In the end, it is clear that the general framework in which the Remote Viewing projects were run and what they tried to accomplish was within the domain of what Jung had envisioned – a view clearly known to Dale Graff, project manager of STARGATE, as quoted at the beginning of this chapter.
In the Remote Viewing sessions, it was stated to the participants that the brain had to “empty” itself to reach the best results. This was already known by Jung, who stated that synchronistic phenomena appeared most often when the pysche was operating at a less conscious level, as in dreaming or musing. “A state of reverie is ideal. As soon as one becomes aware and focuses on the synchronistic event, time and space categories resume their way. Jung concluded that the subjects in the Rhine experiments must have dimmed their consciousness as they became interested and excited by the project. Had they tried using the rational egos to figure out probabilities, their ESP results would have dropped.”
But above all, Jung agreed with the idea of the “Ennead”, the ordering of chaos. In The Stargate Conspiracy, these pop up as The Nine, or the Nine Principles, which the ancient Egyptians saw as the ordering principles that controlled the universe. It is what Puharich tried to make contact with… That book, however, leaves it outside of its scope why Puharich was so interested; somehow Puharich experimented with such bizarre Egyptian concepts out of the blue? Is it not more logical to assume that he was inspired by the framework he worked in, which was the Jungian framework? It seems logical to assume that Puharich knew this, which makes it appear even more bizarre why he would label them “extra-terrestrial beings”.
As Murray Stein has pointed out, Jung explored a territory that is normally occupied by cosmologists, philosophers and theologians – from which he all differed, as he wanted to test and validate empirically where they had gone before without such scientific frame of mind. Above all, that is what the Remote Viewing project was: bringing the experiences that previously were the bailiwick of some drug-smoking shamanists into the laboratory. What is the relationship between our brain and “the Matrix”? According to Puthoff, it is somehow the “access” to zero point energy. Details, it seems, of how it works has even escaped the attention of the likes of Puthoff and Bohm.
There are, however, suggestions that this “switch” and the operating principle had already been discovered in the time of Jung. One of the people arguing for such a claim was Byron Weeks, who claimed that James Clerk Maxwell’s equations which resulted from Maxwell’s extensive research into electromagnetism – alterations which drastically affected the entire course of “mainstream” science and physics forever afterward – had been altered.
He argued that the information made available to scientists and physicists of his time, such as Albert Einstein, as well as the subsequent conceptual framework which Einstein arrived at, had a missing link, which would provide the key to the unified field theory. Weeks stated that this had been deliberately cut out of Maxwell’s equations “by a rather sinister group of scientists before Maxwell’s work was presented to the scientific community and the world. Of course his original work and all the implications thereof were and are now known to the covert world government, as are the resultant advanced sciences and applications of this knowledge to very high technology.”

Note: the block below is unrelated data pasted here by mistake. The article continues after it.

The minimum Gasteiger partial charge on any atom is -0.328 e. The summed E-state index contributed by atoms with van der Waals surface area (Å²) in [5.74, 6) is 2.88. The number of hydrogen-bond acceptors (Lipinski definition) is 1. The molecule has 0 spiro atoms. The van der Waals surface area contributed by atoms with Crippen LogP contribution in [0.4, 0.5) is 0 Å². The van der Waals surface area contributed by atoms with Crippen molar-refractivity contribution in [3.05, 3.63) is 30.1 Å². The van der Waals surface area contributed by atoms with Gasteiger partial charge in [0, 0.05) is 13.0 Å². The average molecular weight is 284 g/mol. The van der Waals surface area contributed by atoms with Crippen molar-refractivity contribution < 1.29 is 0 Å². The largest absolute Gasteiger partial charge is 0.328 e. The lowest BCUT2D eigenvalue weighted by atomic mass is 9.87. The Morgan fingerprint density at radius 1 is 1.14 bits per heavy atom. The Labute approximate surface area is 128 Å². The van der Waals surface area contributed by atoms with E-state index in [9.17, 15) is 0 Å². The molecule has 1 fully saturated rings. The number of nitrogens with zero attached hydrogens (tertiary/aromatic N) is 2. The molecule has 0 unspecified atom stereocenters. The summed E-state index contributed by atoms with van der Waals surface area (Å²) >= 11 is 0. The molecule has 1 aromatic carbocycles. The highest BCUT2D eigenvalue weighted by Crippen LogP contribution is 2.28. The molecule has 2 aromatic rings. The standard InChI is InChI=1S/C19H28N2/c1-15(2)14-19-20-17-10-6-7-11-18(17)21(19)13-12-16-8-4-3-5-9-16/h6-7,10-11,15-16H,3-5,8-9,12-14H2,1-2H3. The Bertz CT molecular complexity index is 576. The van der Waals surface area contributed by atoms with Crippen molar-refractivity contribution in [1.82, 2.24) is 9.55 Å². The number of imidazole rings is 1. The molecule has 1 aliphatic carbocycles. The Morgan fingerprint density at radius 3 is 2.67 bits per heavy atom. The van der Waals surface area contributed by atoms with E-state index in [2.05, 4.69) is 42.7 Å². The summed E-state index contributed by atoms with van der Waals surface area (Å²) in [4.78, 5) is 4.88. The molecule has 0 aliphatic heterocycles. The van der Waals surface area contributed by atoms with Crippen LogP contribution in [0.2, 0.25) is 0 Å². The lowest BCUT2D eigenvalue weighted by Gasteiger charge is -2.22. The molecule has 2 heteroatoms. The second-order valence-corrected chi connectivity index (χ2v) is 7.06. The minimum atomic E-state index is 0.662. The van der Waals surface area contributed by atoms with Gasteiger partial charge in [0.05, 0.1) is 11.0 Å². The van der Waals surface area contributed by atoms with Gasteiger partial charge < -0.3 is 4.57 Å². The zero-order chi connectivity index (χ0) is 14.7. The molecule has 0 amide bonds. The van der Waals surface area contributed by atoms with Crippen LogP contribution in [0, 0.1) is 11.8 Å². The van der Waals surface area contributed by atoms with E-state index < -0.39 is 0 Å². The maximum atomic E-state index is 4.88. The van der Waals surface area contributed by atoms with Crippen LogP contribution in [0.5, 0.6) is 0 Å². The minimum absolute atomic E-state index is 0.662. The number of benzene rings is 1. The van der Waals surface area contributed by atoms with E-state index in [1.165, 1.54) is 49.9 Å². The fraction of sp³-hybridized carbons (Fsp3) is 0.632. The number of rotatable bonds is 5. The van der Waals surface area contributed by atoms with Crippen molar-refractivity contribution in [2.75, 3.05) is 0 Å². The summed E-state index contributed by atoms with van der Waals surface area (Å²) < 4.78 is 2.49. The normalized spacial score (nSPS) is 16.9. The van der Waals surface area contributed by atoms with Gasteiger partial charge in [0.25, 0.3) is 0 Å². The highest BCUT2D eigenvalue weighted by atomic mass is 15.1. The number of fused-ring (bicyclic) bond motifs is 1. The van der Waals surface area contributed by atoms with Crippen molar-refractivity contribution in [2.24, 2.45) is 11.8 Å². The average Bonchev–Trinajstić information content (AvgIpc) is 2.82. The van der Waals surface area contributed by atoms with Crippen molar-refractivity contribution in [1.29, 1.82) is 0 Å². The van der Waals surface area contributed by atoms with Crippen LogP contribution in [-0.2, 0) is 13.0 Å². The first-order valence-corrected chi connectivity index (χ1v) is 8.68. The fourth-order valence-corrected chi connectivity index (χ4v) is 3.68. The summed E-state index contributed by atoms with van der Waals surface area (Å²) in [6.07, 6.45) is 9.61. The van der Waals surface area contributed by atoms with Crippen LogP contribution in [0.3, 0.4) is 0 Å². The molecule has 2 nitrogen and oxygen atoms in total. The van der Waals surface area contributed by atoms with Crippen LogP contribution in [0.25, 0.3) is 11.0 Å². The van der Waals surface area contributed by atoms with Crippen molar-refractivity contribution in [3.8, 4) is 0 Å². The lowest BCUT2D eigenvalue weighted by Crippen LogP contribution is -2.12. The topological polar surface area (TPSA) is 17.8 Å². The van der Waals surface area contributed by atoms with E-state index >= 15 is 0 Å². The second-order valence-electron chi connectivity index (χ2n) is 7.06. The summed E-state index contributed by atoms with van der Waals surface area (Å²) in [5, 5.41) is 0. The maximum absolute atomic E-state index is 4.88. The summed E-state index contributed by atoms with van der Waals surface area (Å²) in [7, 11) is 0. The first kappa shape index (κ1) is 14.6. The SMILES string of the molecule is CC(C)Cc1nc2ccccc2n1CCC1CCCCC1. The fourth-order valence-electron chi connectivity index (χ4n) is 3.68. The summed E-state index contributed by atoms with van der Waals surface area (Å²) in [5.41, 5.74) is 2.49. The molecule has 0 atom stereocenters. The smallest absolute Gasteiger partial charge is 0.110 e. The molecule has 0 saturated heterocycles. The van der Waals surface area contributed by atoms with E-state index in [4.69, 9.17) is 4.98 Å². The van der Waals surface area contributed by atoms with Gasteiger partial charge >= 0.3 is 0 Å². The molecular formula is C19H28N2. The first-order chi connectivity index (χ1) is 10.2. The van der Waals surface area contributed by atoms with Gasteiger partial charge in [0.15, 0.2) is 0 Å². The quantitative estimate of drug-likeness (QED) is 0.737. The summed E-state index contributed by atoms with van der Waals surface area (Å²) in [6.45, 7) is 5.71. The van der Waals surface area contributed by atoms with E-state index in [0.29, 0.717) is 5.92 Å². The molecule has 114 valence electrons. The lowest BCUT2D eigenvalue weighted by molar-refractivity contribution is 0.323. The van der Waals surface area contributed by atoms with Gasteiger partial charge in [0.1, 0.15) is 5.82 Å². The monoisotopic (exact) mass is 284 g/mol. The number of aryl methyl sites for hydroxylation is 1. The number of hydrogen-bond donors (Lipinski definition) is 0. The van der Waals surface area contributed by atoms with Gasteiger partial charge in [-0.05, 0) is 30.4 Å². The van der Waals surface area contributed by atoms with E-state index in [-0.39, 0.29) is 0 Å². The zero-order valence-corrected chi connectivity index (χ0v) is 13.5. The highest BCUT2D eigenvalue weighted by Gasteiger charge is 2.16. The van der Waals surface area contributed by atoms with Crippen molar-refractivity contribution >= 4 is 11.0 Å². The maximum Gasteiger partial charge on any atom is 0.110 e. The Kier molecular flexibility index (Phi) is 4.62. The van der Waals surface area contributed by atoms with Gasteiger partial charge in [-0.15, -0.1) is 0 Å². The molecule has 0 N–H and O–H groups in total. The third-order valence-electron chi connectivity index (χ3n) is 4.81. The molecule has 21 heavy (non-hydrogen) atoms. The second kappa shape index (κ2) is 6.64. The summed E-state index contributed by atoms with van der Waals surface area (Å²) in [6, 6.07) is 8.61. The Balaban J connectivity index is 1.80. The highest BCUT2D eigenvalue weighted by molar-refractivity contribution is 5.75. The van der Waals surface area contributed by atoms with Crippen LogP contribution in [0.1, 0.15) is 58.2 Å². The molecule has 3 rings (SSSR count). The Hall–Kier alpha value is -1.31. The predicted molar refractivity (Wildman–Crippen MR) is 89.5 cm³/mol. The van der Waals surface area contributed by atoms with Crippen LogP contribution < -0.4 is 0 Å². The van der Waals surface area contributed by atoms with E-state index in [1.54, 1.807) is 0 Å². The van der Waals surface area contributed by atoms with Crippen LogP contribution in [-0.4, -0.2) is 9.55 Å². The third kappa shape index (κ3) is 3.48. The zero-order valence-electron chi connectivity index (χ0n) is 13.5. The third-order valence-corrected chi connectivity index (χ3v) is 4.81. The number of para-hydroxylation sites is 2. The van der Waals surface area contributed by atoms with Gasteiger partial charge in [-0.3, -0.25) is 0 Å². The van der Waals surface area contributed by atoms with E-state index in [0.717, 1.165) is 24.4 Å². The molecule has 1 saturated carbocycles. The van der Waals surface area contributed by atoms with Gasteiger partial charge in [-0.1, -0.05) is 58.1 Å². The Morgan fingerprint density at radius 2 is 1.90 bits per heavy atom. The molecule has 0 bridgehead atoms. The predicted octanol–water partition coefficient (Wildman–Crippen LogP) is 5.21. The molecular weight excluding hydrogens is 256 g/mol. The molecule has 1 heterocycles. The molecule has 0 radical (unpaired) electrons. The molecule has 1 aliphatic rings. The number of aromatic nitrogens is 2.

It is a grand claim to make… and logic would suggest it is simply impossible. But let us see how far the rabbit hole goes… If only because there is discussion about electromagnetism, which we know – following on from Puharich – is a key factor in psychic abilities. Weeks argued that magnetic fields operated both within our reality, but also had “hyper-spatial components”, “which are not subject to the usual electromagnetic constraints of time and space, are generated and manipulated, they can in turn generate EM effects that have the capability to influence human biology and consciousness.” As I said, that’s what Puharich said… Weeks was not the only person interested in such research.
One American researcher, using the pseudonym Valdamar Valerian, had issued a series of books, called Matrix, long before the arrival of the movie of the same title. Valerian wrote: “In late 1864, James Clerk Maxwell published his epic material on electromagnetic waves. His material dealt not only with electrical and magnetic waves, but also the relativistic/ethereal psychoactive component of these waves (representing electromagnetics of the second order and above). The equations also included transformations that enabled the change from inertial frames of reference to non-inertial frames of reference. Maxwell’s original equations were written in Quaternion notation, a complex mathematical system available at that time before Vector Analysis was introduced by Oliver Heaviside. Today’s generalized equivalent of Quaternions is Tensors.”
It does not make much sense to me, but I can tell you that was not the end of it. “In short, Maxwell’s original work gave the necessary information for gravitational propulsion and psychoactive devices. Someone somewhere recognized this, for shortly after his death, the mathematician Oliver Heaviside, the chemist Willard Gibbs, and physicist Heinrich Hertz decided to “edit” or “interpret” Maxwell’s famous equations which were, in the original form, the foundations of electromagnetics and Unified Field Theory (UFT). This “unholy trio”, especially Heaviside, disregarded the Quaternions or Scalar components of Maxwell’s original equations, because they represented potentials and not fields.